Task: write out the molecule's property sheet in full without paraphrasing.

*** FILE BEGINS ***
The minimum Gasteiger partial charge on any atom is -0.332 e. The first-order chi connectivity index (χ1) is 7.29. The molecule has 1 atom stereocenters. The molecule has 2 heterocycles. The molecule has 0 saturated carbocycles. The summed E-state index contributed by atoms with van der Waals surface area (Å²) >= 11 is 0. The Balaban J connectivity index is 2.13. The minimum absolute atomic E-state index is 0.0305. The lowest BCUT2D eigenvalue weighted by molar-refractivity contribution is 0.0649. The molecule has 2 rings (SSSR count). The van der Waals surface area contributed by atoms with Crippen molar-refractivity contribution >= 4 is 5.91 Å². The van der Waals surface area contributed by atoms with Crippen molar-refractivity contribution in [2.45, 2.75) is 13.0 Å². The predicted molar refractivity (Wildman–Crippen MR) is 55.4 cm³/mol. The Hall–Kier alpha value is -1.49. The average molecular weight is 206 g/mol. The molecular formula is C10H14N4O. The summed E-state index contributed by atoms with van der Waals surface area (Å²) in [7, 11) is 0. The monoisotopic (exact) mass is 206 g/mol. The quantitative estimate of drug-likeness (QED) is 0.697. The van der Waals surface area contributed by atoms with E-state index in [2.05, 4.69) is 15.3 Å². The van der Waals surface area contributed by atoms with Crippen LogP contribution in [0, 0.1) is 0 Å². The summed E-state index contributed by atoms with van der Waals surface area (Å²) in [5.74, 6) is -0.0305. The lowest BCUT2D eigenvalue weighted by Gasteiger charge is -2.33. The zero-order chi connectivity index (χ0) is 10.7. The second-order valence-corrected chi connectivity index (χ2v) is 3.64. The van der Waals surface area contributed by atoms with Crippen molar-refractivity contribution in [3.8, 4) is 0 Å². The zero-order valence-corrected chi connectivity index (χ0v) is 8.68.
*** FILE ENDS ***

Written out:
The minimum Gasteiger partial charge on any atom is -0.332 e. The first-order chi connectivity index (χ1) is 7.29. The molecule has 1 atom stereocenters. The molecule has 2 heterocycles. The molecule has 0 saturated carbocycles. The summed E-state index contributed by atoms with van der Waals surface area (Å²) >= 11 is 0. The Balaban J connectivity index is 2.13. The minimum absolute atomic E-state index is 0.0305. The lowest BCUT2D eigenvalue weighted by molar-refractivity contribution is 0.0649. The molecule has 2 rings (SSSR count). The van der Waals surface area contributed by atoms with Crippen molar-refractivity contribution >= 4 is 5.91 Å². The van der Waals surface area contributed by atoms with Crippen molar-refractivity contribution in [2.45, 2.75) is 13.0 Å². The predicted molar refractivity (Wildman–Crippen MR) is 55.4 cm³/mol. The Hall–Kier alpha value is -1.49. The average molecular weight is 206 g/mol. The molecular formula is C10H14N4O. The summed E-state index contributed by atoms with van der Waals surface area (Å²) in [7, 11) is 0. The monoisotopic (exact) mass is 206 g/mol. The quantitative estimate of drug-likeness (QED) is 0.697. The van der Waals surface area contributed by atoms with E-state index in [2.05, 4.69) is 15.3 Å². The van der Waals surface area contributed by atoms with Crippen LogP contribution in [0, 0.1) is 0 Å². The summed E-state index contributed by atoms with van der Waals surface area (Å²) in [5.74, 6) is -0.0305. The lowest BCUT2D eigenvalue weighted by Gasteiger charge is -2.33. The zero-order chi connectivity index (χ0) is 10.7. The second-order valence-corrected chi connectivity index (χ2v) is 3.64. The van der Waals surface area contributed by atoms with Crippen molar-refractivity contribution in [3.8, 4) is 0 Å². The zero-order valence-corrected chi connectivity index (χ0v) is 8.68.